Deceuninck-Quick Step Classics specialist Zdenek Stybar is out of Sunday's Tour of Flanders after undergoing treatment to correct a heart problem.
The team says that the Czech rider told its medical staff that he felt unwell following Sunday’s Gent-Wevelgem, which he finished in 25th place.
Upon examination, the 35 year old was found to be suffering from a heart rhythm problem, and he was recommended to undergo an ablation procedure.
The procedure, which according to the British Heart Foundation “aims to correct certain types of abnormal heart rhythms by blocking electrical pathways in the heart,” was carried out in Brussels on Wednesday.
While Stybar has been given the all-clear to resume training, Sunday’s race – in Flemish, the Ronde van Vlaanderen – was thought to be too early for him to resume competition.
“I am obviously disappointed to miss De Ronde on Sunday,” said Stybar, a three-time cyclo-cross world champion who has twice been runner-up at Paris Roubaix and is a past winner of Strade Bianche and Omloop Het Nieuwsblad.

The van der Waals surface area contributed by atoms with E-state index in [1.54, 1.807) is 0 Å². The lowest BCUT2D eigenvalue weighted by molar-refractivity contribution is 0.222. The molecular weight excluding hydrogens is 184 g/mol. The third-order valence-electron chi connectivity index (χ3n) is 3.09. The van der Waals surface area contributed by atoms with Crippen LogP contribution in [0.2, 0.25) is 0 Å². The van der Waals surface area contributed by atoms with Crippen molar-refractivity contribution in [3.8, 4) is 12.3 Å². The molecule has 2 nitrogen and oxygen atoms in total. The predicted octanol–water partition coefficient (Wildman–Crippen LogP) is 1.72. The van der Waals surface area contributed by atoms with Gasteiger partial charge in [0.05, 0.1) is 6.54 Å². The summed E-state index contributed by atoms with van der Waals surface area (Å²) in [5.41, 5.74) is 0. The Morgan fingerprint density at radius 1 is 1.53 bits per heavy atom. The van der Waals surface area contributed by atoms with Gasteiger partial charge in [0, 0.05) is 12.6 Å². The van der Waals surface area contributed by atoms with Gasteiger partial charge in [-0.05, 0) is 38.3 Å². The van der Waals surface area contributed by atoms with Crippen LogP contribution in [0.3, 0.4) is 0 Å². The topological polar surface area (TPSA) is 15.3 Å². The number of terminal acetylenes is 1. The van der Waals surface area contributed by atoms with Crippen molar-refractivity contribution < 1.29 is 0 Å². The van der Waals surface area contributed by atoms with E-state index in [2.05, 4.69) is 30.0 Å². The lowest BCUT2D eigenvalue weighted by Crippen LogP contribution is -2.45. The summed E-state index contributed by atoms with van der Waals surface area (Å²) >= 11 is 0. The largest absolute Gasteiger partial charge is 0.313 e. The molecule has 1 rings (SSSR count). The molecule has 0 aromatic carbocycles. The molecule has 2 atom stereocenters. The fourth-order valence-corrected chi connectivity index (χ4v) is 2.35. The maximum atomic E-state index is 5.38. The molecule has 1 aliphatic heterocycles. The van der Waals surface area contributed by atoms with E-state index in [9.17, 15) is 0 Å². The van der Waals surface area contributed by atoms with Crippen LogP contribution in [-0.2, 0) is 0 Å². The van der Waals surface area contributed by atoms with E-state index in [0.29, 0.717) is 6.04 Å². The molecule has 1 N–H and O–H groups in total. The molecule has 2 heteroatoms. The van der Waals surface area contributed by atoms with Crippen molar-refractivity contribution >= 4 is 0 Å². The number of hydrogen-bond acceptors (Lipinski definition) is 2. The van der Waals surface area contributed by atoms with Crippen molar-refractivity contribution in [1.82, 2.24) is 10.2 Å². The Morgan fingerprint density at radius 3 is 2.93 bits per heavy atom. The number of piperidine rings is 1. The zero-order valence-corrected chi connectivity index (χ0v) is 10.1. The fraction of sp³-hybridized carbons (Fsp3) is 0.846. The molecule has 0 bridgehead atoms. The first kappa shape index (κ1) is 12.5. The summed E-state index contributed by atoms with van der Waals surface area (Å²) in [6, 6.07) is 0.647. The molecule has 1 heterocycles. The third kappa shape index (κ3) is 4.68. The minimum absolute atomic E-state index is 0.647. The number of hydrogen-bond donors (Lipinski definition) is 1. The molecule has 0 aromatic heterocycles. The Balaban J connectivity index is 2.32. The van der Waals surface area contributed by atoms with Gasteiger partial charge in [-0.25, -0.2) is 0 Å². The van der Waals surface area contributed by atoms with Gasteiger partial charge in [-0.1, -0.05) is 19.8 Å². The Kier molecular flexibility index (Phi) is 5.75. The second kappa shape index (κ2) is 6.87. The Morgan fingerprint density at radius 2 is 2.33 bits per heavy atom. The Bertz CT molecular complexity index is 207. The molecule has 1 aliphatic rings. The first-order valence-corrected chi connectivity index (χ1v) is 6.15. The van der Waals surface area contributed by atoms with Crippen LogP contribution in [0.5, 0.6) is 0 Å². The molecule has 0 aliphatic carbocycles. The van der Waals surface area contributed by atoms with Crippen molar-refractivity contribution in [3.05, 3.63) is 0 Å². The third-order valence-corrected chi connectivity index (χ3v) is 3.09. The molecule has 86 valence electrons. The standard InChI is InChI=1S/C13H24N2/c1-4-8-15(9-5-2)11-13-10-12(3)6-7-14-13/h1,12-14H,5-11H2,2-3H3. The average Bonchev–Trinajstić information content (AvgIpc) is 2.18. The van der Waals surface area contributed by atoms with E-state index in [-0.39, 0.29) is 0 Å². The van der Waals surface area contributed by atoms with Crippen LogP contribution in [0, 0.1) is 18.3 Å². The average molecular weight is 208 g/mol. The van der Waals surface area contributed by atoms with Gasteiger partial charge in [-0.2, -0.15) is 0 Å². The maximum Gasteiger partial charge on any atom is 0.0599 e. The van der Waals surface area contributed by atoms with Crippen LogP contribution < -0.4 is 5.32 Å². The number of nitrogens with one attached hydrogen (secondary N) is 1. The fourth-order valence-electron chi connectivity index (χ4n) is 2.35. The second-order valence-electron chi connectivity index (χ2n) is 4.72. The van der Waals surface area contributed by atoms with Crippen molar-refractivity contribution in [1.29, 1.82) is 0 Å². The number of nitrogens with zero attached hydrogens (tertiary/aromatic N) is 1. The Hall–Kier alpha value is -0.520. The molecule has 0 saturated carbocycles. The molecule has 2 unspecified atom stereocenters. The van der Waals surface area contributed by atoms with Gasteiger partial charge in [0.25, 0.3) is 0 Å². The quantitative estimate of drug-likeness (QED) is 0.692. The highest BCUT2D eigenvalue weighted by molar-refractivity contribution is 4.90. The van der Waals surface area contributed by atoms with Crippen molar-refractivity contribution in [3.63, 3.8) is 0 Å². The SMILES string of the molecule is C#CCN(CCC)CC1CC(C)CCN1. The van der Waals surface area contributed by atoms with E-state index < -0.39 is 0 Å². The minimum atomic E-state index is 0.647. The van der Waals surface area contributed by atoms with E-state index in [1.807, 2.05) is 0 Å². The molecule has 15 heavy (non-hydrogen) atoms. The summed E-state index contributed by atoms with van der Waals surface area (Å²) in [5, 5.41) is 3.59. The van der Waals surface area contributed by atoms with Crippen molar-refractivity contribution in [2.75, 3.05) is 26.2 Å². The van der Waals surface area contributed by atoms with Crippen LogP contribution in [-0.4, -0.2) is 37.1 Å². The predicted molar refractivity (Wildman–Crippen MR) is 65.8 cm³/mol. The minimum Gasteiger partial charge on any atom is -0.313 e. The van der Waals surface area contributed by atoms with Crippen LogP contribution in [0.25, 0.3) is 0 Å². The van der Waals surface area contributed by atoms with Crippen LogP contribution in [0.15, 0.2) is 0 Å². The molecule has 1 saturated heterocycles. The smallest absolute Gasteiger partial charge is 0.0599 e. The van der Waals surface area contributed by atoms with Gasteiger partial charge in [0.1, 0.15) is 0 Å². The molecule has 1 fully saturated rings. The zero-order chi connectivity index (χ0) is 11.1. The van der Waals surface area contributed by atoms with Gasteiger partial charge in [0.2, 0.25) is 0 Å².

He has ridden the Tour of Flanders eight times, twice finishing in the top ten.
“I have been watching the build-up and excitement on the television and the feel and the passion for this period of racing, with E3, Gent-Wevelgem, Flanders and Paris-Roubaix, is my favourite part of the season.
“I had been training well and felt that my form going into this weekend was the best that I have had for some time,” he continued.
“But I am lucky that this is a minor surgery, and I am grateful that it happened and has been fixed, not only with the perspective of the rest of my season, but also my overall health.
“After a huge check-up it was nice to know that it was nothing more serious. I will take some days off now to relax with my son and my wife and then look forward to starting training again,” he added.
Simon has been news editor at road.cc since 2009, reporting on 10 editions and counting of pro cycling’s biggest races such as the Tour de France, stories on issues including infrastructure and campaigning, and interviewing some of the biggest names in cycling. A law and languages graduate, published translator and former retail analyst, his background has proved invaluable in reporting on issues as diverse as cycling-related court cases, anti-doping investigations, and the bike industry. He splits his time between London and Cambridge, and loves taking his miniature schnauzer Elodie on adventures in the basket of her Elephant Bike.